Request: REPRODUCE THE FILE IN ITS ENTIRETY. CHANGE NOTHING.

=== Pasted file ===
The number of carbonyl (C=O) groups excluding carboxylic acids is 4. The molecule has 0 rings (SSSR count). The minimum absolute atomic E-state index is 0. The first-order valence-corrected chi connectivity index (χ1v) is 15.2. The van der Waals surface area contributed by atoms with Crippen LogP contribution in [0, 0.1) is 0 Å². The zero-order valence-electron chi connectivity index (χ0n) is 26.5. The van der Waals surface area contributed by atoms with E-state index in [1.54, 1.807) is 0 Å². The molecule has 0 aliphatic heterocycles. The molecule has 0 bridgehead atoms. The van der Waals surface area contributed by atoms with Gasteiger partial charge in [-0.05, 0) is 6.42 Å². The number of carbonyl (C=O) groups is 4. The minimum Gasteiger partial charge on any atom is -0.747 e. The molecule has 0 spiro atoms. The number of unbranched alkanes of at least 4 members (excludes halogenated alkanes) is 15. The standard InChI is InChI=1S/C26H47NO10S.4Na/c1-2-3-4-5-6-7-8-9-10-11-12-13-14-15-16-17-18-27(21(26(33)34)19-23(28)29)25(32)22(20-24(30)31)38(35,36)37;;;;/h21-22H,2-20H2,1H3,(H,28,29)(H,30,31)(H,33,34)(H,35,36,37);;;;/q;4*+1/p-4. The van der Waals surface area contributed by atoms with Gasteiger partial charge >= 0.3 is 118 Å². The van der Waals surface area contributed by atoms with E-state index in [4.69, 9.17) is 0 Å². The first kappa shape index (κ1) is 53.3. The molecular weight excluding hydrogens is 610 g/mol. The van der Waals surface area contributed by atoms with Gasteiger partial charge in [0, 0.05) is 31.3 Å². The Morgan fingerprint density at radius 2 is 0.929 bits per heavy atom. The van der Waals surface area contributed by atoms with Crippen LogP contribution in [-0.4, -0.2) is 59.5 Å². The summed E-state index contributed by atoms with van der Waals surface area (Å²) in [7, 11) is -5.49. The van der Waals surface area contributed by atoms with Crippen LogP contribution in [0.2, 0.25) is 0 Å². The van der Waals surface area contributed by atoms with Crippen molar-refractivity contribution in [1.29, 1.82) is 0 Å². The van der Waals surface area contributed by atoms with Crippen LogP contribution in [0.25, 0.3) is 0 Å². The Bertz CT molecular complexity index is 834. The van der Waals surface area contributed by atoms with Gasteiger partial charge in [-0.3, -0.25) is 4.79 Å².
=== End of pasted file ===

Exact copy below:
The number of carbonyl (C=O) groups excluding carboxylic acids is 4. The molecule has 0 rings (SSSR count). The minimum absolute atomic E-state index is 0. The first-order valence-corrected chi connectivity index (χ1v) is 15.2. The van der Waals surface area contributed by atoms with Crippen LogP contribution in [0, 0.1) is 0 Å². The zero-order valence-electron chi connectivity index (χ0n) is 26.5. The van der Waals surface area contributed by atoms with E-state index in [1.54, 1.807) is 0 Å². The molecule has 0 aliphatic heterocycles. The molecule has 0 bridgehead atoms. The van der Waals surface area contributed by atoms with Gasteiger partial charge in [-0.05, 0) is 6.42 Å². The number of carbonyl (C=O) groups is 4. The minimum Gasteiger partial charge on any atom is -0.747 e. The molecule has 0 spiro atoms. The number of unbranched alkanes of at least 4 members (excludes halogenated alkanes) is 15. The standard InChI is InChI=1S/C26H47NO10S.4Na/c1-2-3-4-5-6-7-8-9-10-11-12-13-14-15-16-17-18-27(21(26(33)34)19-23(28)29)25(32)22(20-24(30)31)38(35,36)37;;;;/h21-22H,2-20H2,1H3,(H,28,29)(H,30,31)(H,33,34)(H,35,36,37);;;;/q;4*+1/p-4. The van der Waals surface area contributed by atoms with Gasteiger partial charge >= 0.3 is 118 Å². The van der Waals surface area contributed by atoms with E-state index in [4.69, 9.17) is 0 Å². The first kappa shape index (κ1) is 53.3. The molecular weight excluding hydrogens is 610 g/mol. The van der Waals surface area contributed by atoms with Gasteiger partial charge in [0, 0.05) is 31.3 Å². The Morgan fingerprint density at radius 2 is 0.929 bits per heavy atom. The van der Waals surface area contributed by atoms with Crippen LogP contribution in [-0.4, -0.2) is 59.5 Å². The summed E-state index contributed by atoms with van der Waals surface area (Å²) in [7, 11) is -5.49. The van der Waals surface area contributed by atoms with Crippen LogP contribution in [0.2, 0.25) is 0 Å². The van der Waals surface area contributed by atoms with Crippen molar-refractivity contribution in [1.29, 1.82) is 0 Å². The van der Waals surface area contributed by atoms with Crippen LogP contribution in [0.25, 0.3) is 0 Å². The Bertz CT molecular complexity index is 834. The van der Waals surface area contributed by atoms with Gasteiger partial charge in [-0.3, -0.25) is 4.79 Å².